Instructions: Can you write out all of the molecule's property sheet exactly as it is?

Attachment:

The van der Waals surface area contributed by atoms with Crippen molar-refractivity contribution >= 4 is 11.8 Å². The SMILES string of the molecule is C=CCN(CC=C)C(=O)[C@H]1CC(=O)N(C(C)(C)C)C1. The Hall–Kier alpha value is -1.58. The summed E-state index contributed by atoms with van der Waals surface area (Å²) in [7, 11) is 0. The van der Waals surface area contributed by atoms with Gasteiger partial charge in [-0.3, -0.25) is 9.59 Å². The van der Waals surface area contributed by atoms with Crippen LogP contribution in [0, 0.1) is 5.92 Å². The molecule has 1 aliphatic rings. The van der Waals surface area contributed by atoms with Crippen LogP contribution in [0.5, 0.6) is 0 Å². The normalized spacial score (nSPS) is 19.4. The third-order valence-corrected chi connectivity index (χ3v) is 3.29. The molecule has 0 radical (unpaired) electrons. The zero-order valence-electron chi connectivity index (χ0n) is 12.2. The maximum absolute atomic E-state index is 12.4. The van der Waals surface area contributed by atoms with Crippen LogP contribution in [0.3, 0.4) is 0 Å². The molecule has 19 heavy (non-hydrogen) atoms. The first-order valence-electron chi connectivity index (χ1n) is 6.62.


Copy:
The van der Waals surface area contributed by atoms with Crippen molar-refractivity contribution >= 4 is 11.8 Å². The SMILES string of the molecule is C=CCN(CC=C)C(=O)[C@H]1CC(=O)N(C(C)(C)C)C1. The Hall–Kier alpha value is -1.58. The summed E-state index contributed by atoms with van der Waals surface area (Å²) in [7, 11) is 0. The van der Waals surface area contributed by atoms with Gasteiger partial charge in [-0.3, -0.25) is 9.59 Å². The van der Waals surface area contributed by atoms with Crippen LogP contribution in [0, 0.1) is 5.92 Å². The molecule has 1 aliphatic rings. The van der Waals surface area contributed by atoms with Crippen LogP contribution in [0.5, 0.6) is 0 Å². The normalized spacial score (nSPS) is 19.4. The third-order valence-corrected chi connectivity index (χ3v) is 3.29. The molecule has 0 radical (unpaired) electrons. The zero-order valence-electron chi connectivity index (χ0n) is 12.2. The maximum absolute atomic E-state index is 12.4. The van der Waals surface area contributed by atoms with Crippen LogP contribution in [0.3, 0.4) is 0 Å². The molecule has 19 heavy (non-hydrogen) atoms. The first-order valence-electron chi connectivity index (χ1n) is 6.62.